Request for Comments: New Embedded Protocol
Posted 20 May 2023 by Natalie Weizenbaum
If you’re not an author of a host package for the Embedded Sass Protocol, you can skip this blog post—although if you’re a big enough nerd, you may find it interesting regardless!
We’re planning to make a number of breaking changes to the Embedded Sass Protocol, and we want your feedback before we lock in the new way of doing things. We intend to make a number of breaking changes all at once to keep the total number of disruptions to a minimum.
We’re planning two major breaking changes:
The Dart Sass embedded host will no longer be released as a separate executable. It will now be bundled into the main Dart Sass executable, accessible by running
Every packet in the embedded protocol now includes a compilation ID as part of the packet structure, rather than declaring it in the protocol buffer definitions.
We’re using this opportunity to also introduce three much smaller breaking changes:
The specification for the embedded protocol and the protocol buffer definition have been moved to the Sass language repository so that they can be updated at the same time as changes to the language and the JS API.
The embedded protocol now explicitly declares optional fields using the protocol buffers language feature. This means that “default values” for various fields are no longer considered to be unset.
CompilationSuccess.loaded_urlsfield has been moved to
CompilationResult.loaded_urlsso that it’s available even when a compilation fails. This allows watcher implementations to know which files to watch to redo a failed compilation.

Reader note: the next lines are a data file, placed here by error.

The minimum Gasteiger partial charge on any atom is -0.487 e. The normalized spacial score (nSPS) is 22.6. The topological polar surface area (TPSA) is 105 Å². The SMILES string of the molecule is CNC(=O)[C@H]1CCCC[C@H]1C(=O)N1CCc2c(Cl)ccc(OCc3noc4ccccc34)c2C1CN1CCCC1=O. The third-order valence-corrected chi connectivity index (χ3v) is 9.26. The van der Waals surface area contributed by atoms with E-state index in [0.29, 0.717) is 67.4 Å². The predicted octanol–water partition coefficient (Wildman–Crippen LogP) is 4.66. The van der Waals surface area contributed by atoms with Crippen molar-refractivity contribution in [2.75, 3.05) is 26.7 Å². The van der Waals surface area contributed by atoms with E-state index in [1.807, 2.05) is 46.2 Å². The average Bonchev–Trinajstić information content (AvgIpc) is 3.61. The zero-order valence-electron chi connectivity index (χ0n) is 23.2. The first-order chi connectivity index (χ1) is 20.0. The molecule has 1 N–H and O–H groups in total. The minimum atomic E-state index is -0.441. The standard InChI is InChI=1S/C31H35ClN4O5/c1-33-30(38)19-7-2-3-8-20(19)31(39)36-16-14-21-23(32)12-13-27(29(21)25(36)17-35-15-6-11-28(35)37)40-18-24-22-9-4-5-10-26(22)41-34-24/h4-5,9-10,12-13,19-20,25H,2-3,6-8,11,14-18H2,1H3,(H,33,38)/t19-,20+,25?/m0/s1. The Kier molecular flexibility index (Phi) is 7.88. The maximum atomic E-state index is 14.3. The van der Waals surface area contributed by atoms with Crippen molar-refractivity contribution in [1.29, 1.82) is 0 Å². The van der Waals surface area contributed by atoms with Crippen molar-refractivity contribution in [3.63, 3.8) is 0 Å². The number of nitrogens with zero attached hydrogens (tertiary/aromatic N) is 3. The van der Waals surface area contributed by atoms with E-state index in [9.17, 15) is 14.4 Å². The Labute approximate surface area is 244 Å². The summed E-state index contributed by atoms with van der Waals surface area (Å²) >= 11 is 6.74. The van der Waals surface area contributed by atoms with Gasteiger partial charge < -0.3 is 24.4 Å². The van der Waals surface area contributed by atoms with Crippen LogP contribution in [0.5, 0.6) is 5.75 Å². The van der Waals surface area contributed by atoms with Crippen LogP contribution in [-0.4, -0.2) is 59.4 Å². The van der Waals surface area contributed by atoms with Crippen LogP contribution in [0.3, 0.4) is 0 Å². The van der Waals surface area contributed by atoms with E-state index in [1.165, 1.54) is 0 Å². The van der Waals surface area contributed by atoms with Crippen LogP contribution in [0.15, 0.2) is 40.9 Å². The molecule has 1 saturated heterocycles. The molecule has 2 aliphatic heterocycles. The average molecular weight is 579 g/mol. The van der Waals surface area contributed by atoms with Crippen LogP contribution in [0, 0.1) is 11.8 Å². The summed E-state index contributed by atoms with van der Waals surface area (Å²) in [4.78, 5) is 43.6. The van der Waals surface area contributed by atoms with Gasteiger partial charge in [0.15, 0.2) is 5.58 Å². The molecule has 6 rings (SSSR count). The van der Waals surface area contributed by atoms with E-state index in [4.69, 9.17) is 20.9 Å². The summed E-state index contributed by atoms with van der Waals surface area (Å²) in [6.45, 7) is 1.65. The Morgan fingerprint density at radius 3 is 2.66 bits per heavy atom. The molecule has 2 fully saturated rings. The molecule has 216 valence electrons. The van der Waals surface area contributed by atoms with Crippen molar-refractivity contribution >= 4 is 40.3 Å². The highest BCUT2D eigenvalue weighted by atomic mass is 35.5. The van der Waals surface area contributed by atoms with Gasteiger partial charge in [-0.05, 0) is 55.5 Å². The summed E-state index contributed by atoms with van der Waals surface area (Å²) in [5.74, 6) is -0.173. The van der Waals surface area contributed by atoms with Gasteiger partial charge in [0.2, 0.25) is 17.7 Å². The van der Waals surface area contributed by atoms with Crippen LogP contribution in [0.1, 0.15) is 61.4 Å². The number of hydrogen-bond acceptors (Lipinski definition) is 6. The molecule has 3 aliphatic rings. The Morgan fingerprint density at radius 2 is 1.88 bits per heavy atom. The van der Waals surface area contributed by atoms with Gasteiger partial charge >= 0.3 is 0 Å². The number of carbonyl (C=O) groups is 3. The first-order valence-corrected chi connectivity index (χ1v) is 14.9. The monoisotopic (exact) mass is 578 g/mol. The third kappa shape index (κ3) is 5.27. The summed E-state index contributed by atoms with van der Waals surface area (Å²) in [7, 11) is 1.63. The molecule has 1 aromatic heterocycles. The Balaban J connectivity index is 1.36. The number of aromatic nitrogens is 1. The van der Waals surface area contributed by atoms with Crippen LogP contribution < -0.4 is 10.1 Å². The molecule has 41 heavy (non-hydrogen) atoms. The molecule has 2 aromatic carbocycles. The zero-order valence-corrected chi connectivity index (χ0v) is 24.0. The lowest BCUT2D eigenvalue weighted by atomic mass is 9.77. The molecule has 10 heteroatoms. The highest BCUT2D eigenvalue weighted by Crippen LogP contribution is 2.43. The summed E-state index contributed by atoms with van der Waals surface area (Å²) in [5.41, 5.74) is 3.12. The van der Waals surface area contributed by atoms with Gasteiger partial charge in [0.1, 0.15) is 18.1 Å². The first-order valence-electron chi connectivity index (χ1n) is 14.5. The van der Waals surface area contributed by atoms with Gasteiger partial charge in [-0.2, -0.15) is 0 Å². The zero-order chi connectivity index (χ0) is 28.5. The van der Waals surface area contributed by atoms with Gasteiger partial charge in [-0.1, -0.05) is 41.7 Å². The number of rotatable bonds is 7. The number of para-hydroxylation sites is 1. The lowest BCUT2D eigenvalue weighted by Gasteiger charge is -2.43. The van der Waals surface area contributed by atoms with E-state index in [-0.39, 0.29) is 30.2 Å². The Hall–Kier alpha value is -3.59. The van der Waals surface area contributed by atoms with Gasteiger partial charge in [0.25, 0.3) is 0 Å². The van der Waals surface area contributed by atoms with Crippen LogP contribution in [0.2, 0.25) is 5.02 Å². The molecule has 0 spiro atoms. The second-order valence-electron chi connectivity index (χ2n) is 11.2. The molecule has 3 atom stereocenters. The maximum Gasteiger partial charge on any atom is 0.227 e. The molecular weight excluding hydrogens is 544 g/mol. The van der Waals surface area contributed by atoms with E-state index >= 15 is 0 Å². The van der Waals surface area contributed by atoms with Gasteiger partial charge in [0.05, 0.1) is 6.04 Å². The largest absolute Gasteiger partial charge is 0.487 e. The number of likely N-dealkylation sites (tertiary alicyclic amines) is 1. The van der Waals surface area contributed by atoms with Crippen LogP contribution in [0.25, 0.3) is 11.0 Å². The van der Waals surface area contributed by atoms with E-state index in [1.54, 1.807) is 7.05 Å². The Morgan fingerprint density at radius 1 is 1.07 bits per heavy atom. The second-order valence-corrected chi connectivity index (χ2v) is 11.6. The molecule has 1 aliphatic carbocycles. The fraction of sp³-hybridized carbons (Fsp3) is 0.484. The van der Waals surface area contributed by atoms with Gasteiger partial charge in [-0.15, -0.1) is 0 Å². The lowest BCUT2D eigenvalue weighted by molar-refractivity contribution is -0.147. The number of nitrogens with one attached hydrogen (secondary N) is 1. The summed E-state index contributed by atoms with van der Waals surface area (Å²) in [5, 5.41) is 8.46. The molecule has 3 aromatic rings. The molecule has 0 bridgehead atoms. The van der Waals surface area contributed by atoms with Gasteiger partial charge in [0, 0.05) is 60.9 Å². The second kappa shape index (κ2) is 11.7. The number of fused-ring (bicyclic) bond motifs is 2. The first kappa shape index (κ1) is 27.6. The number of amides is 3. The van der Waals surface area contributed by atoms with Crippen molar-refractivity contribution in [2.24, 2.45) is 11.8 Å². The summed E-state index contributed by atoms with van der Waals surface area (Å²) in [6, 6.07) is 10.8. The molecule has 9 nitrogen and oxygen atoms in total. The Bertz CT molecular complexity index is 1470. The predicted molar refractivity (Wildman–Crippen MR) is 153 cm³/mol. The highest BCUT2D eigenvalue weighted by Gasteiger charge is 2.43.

The repository-organization changes have already been made, but the changes to the protocol itself are fully documented in a proposal in the language repository.
Combining Executables permalinkCombining Executables
The primary benefit of folding Embedded Dart Sass into the main Dart Sass executable is to provide embedded hosts an easy way to expose the standard Dart Sass command-line API to users. Now every user who installs any embedded host will have the full Dart Sass executable available to them at native Dart VM speeds.
This also helps simplify the Sass team’s organization by reducing the number of separate repositories and release processes we need to manage.
Wire-Level Compilation ID permalinkWire-Level Compilation ID
We’re pulling the compilation ID out to the protocol level in order to provide better concurrency, particularly on the side of the embedded compiler. Sass compilations done by the embedded compiler don’t share any state between one another, which means that they could in theory be run in totally separate worker threads. However, with the embedded protocol as it exists today, directing each message to the correct worker thread requires parsing the entire message on the main thread to determine which compilation it belongs to, then parsing it again in the worker thread to actually handle it.
Making the compilation ID part of the protocol itself solves this issue. Each endpoint can read the ID, look up the worker thread that’s handling the compilation, and pass the message on to that thread without parsing the rest of the message. This makes concurrency both easier and more efficient, which will help ensure that large compilations happen as fast as possible.